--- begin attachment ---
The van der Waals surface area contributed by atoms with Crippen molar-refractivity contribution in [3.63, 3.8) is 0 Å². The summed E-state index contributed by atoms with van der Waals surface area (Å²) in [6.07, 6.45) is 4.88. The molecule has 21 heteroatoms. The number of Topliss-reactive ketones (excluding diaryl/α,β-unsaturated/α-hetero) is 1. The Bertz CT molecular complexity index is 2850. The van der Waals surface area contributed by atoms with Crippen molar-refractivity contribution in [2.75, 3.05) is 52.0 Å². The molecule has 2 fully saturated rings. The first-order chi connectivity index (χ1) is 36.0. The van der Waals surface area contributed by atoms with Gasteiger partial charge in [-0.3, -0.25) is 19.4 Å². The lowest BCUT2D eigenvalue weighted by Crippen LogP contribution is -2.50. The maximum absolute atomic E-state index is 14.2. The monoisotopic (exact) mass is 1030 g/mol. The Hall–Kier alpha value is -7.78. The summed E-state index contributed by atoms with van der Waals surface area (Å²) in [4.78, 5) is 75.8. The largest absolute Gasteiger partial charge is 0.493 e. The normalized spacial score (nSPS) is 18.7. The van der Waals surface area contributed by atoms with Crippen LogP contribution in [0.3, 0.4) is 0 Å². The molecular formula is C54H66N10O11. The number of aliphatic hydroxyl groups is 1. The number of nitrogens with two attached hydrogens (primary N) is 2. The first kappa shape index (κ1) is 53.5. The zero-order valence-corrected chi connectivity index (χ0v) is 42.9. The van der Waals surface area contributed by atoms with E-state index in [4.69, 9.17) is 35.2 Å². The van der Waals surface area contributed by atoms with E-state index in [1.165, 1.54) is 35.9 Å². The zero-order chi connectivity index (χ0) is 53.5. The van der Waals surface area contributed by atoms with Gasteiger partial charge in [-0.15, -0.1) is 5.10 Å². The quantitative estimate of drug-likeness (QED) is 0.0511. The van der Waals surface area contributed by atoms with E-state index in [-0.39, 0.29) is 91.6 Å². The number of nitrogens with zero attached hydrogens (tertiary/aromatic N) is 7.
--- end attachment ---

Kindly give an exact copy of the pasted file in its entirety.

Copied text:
The van der Waals surface area contributed by atoms with Crippen molar-refractivity contribution in [3.63, 3.8) is 0 Å². The summed E-state index contributed by atoms with van der Waals surface area (Å²) in [6.07, 6.45) is 4.88. The molecule has 21 heteroatoms. The number of Topliss-reactive ketones (excluding diaryl/α,β-unsaturated/α-hetero) is 1. The Bertz CT molecular complexity index is 2850. The van der Waals surface area contributed by atoms with Crippen molar-refractivity contribution in [2.75, 3.05) is 52.0 Å². The molecule has 2 fully saturated rings. The first-order chi connectivity index (χ1) is 36.0. The van der Waals surface area contributed by atoms with Gasteiger partial charge in [-0.3, -0.25) is 19.4 Å². The lowest BCUT2D eigenvalue weighted by Crippen LogP contribution is -2.50. The maximum absolute atomic E-state index is 14.2. The monoisotopic (exact) mass is 1030 g/mol. The Hall–Kier alpha value is -7.78. The summed E-state index contributed by atoms with van der Waals surface area (Å²) in [4.78, 5) is 75.8. The largest absolute Gasteiger partial charge is 0.493 e. The normalized spacial score (nSPS) is 18.7. The van der Waals surface area contributed by atoms with Crippen LogP contribution in [0.3, 0.4) is 0 Å². The molecular formula is C54H66N10O11. The number of aliphatic hydroxyl groups is 1. The number of nitrogens with two attached hydrogens (primary N) is 2. The first kappa shape index (κ1) is 53.5. The zero-order valence-corrected chi connectivity index (χ0v) is 42.9. The van der Waals surface area contributed by atoms with E-state index in [4.69, 9.17) is 35.2 Å². The van der Waals surface area contributed by atoms with E-state index in [1.165, 1.54) is 35.9 Å². The zero-order chi connectivity index (χ0) is 53.5. The van der Waals surface area contributed by atoms with Gasteiger partial charge in [-0.15, -0.1) is 5.10 Å². The quantitative estimate of drug-likeness (QED) is 0.0511. The van der Waals surface area contributed by atoms with E-state index in [-0.39, 0.29) is 91.6 Å². The number of nitrogens with zero attached hydrogens (tertiary/aromatic N) is 7.